I’ve been meaning to check out Kameron Hurley’s recent work for a long time. I read The Mirror Empire back in 2015 and was immediately impressed by her ability to be brutal about violence and use her settings and worlds to convey sharp critiques while keeping her books fun. As I began to read more books, however, I never made my way back to her work, even though her ideas sounded intensely intriguing. Well this year, I decided to finally make time for Hurley’s work and starting with The Stars Are Legion (Legion), I made a great choice. Legion is a bombastic, weird, violent, and enheartening science fiction joyride.
Legion is a story about a society of all women, who live on living breathing shell worlds. These shell worlds are attached to each other by giant tentacles, and each world cannot survive on its own. The top of society lives near the exterior skin of these worlds, often leading raiding parties to take over and incorporate other worlds of the legion into their own. The levels below all have different cultures, understandings of the world around them and perceive their duties in different ways, scarcely believing anything exists more than two or three levels above them.
The reader follows Zan, a woman who wakes up to no memories and is immediately informed she is the savior of her people. Zan is told she will lead them to the Mokshi, a living planet that is able to escape the tendrils of the Legion and journey into space without fear of dying on it’s own. But, something is awry. As she comes to grips with her new reality and takes stock of her surroundings, she begins to get the distinct impression from the reactions and attitudes of the people around her that this has happened before. The person who feels closest to Zan, Jayd, seems to know more about Zan’s condition than she is letting on. It certainly doesn’t help that Jayd is the daughter of Empress Katazyrna, and is willing to do what is necessary to save her people. Is Zan the savior of the Katazyrna world, destined to lead them to the promised land of Mokshi, or is she just a pawn in the Empress Katazyrna’s game for more control of the Legion?
So let’s get this out of the way, I generally dislike amnesia as a form of introduction as it often feels like the easy way to hide information. Hurley manages to make the concept work, though, by both adding sinister undertones and not holding your hand when it comes to her worldbuilding. Unfortunately, I think it will lead to some readers bouncing right off, but I found it extremely compelling. Hurley gives just enough information about the world to let it build in your mind, to let the textures sink into your brain folds, and start to see it through your own eyes. The fact that everything, and I mean literally everything is made of flesh, sinew, blood and other various bodily focused materials slowly came to be realized, and it’s gross-out feel starts to subside. The lack of information dumps also allowed me to contextualize the world and think about how everything worked without it needing to be explained. I was free to think about what Hurley might be getting at by gradually fleshing out the world of the Legion. It’s an exciting form of worldbuilding that I’d love to see more of, allowing the more curious readers to really engage with the book.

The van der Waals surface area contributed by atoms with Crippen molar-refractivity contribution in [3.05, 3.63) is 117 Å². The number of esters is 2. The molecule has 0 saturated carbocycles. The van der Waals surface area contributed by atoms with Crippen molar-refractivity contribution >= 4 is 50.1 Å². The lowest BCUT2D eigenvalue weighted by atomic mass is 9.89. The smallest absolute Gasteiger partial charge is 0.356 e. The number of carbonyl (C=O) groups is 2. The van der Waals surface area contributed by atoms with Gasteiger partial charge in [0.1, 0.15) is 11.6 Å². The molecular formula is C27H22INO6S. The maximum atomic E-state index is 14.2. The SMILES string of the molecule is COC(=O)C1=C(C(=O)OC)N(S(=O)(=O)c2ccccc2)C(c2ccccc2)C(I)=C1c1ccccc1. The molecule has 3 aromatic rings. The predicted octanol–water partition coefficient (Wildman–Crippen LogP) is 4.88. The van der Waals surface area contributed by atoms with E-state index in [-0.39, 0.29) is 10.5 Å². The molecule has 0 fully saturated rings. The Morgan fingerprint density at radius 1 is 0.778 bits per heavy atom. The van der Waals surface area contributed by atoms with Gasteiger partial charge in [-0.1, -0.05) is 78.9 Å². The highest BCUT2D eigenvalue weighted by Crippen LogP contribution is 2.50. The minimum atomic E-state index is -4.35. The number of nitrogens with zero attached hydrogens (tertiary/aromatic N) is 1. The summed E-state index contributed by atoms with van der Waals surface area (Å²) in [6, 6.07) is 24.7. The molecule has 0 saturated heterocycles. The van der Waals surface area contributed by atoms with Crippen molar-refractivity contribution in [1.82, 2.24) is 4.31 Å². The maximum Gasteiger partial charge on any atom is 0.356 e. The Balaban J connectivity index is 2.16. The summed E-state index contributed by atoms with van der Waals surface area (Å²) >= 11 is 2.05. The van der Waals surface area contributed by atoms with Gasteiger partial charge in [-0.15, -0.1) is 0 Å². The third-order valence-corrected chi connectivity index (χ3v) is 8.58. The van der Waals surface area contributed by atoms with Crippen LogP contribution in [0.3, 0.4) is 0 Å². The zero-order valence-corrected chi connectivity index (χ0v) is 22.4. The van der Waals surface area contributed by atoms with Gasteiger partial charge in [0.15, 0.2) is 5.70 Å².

While the worldbuilding, story and characters were all enjoyable and interesting in their own right, the most fascinating aspect to Hurley’s writing in this particular story is her themes. She has found a way to straddle the line of using a jackhammer on your skull to point out that there is more to the story than it’s surface presentation, while being subtle about what exactly she is trying to say. Much like the worldbuilding, she forces you as the reader to pick apart the little details, following them like a trail of breadcrumbs to the billboard at the end. She in some ways forces you to question her choices in the story, and question the systems at play. The little details aren’t interesting on their own, there is something else beyond it that makes it even more fascinating if you’re willing to ask “why?” Obviously you can read the book without tugging at those strings and still have a good time, but I strongly urge you take the opportunity to dive in.
However, while I found myself able to root out the morsels like a pig in a truffle laden forest, I do think the book requires a lot of buy-in from the reader. It’s a fast paced book that has a decent amount of action but there weren’t a whole lot of moments for reflection. There were times during dialogue heavy portions where I thought there would be a little more goading by Hurley to dig deeper into what she wants the reader to understand, but she sometimes just moves on. As I said previously, I don’t need hand holding, but at the same time, I never felt a moment where Hurley just slams the sledgehammer home to make her point. It creates an interesting dialogue with the reader, but doesn’t create a singular point of revelation in the story itself.
I had a great time reading Legion. I read the whole thing in less than two days. Hurley’s world is fascinating, allowing you question all of its details while making you think similarly about our own world. Her characters are interesting, even if they’re not super deep. Her themes run rampant, her metaphors take on new light as more and more of them are revealed. And while some people enjoy having things explained to them, I preferred Hurley’s method of letting the work speak for itself. If you’re looking for something strange, brutal, different from the science fiction you are used to, The Stars Are Legion is worth your time.
Rating: The Stars Are Legion 8.0/10